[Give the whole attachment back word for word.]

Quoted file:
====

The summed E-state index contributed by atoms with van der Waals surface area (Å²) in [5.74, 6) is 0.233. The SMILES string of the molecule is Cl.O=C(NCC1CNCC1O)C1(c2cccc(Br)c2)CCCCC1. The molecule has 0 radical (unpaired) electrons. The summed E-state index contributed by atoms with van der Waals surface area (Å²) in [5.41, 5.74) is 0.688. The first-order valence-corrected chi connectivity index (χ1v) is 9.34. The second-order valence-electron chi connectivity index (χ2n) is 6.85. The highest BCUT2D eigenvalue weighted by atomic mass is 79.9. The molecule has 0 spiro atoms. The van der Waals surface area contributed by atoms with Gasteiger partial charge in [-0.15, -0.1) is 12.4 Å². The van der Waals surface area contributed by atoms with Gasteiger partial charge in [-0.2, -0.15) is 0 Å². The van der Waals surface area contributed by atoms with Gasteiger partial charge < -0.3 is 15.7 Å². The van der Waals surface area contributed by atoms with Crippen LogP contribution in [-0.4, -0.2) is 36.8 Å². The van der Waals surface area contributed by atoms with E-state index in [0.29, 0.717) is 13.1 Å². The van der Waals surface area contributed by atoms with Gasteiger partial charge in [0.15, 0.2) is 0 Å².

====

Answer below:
The summed E-state index contributed by atoms with van der Waals surface area (Å²) in [5.74, 6) is 0.233. The SMILES string of the molecule is Cl.O=C(NCC1CNCC1O)C1(c2cccc(Br)c2)CCCCC1. The molecule has 0 radical (unpaired) electrons. The summed E-state index contributed by atoms with van der Waals surface area (Å²) in [5.41, 5.74) is 0.688. The first-order valence-corrected chi connectivity index (χ1v) is 9.34. The second-order valence-electron chi connectivity index (χ2n) is 6.85. The highest BCUT2D eigenvalue weighted by atomic mass is 79.9. The molecule has 0 spiro atoms. The van der Waals surface area contributed by atoms with Gasteiger partial charge in [-0.15, -0.1) is 12.4 Å². The van der Waals surface area contributed by atoms with Gasteiger partial charge in [-0.2, -0.15) is 0 Å². The van der Waals surface area contributed by atoms with Gasteiger partial charge < -0.3 is 15.7 Å². The van der Waals surface area contributed by atoms with Crippen LogP contribution in [-0.4, -0.2) is 36.8 Å². The van der Waals surface area contributed by atoms with E-state index in [0.29, 0.717) is 13.1 Å². The van der Waals surface area contributed by atoms with Gasteiger partial charge in [0.15, 0.2) is 0 Å².